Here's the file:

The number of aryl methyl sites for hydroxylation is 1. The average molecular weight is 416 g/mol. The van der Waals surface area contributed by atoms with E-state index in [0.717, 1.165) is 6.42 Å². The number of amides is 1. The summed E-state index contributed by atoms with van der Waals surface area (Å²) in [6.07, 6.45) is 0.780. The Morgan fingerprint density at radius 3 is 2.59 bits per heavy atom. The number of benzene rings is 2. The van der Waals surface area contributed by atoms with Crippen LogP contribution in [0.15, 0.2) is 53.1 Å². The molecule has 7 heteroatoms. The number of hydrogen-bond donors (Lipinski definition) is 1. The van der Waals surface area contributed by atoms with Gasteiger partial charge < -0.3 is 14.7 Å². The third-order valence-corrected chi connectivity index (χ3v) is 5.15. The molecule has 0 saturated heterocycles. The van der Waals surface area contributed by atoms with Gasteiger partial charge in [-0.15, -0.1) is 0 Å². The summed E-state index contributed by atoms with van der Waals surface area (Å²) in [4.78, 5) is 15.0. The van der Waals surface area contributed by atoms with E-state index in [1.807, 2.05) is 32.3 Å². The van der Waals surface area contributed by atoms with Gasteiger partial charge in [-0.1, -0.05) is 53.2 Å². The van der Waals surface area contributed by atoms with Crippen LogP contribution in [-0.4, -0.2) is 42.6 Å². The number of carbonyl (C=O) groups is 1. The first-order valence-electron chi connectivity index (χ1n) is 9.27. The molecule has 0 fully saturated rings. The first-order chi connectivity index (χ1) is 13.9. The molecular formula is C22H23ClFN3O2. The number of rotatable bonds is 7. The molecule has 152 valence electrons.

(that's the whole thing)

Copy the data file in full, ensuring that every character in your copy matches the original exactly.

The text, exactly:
The number of aryl methyl sites for hydroxylation is 1. The average molecular weight is 416 g/mol. The van der Waals surface area contributed by atoms with E-state index in [0.717, 1.165) is 6.42 Å². The number of amides is 1. The summed E-state index contributed by atoms with van der Waals surface area (Å²) in [6.07, 6.45) is 0.780. The Morgan fingerprint density at radius 3 is 2.59 bits per heavy atom. The number of benzene rings is 2. The van der Waals surface area contributed by atoms with Crippen LogP contribution in [0.15, 0.2) is 53.1 Å². The molecule has 7 heteroatoms. The number of hydrogen-bond donors (Lipinski definition) is 1. The van der Waals surface area contributed by atoms with Gasteiger partial charge < -0.3 is 14.7 Å². The third-order valence-corrected chi connectivity index (χ3v) is 5.15. The molecule has 0 saturated heterocycles. The van der Waals surface area contributed by atoms with Gasteiger partial charge in [-0.15, -0.1) is 0 Å². The summed E-state index contributed by atoms with van der Waals surface area (Å²) in [4.78, 5) is 15.0. The van der Waals surface area contributed by atoms with E-state index in [1.807, 2.05) is 32.3 Å². The van der Waals surface area contributed by atoms with Gasteiger partial charge in [-0.1, -0.05) is 53.2 Å². The van der Waals surface area contributed by atoms with Crippen LogP contribution in [-0.4, -0.2) is 42.6 Å². The number of carbonyl (C=O) groups is 1. The first-order valence-electron chi connectivity index (χ1n) is 9.27. The molecule has 0 fully saturated rings. The first-order chi connectivity index (χ1) is 13.9. The molecular formula is C22H23ClFN3O2. The number of rotatable bonds is 7. The molecule has 152 valence electrons.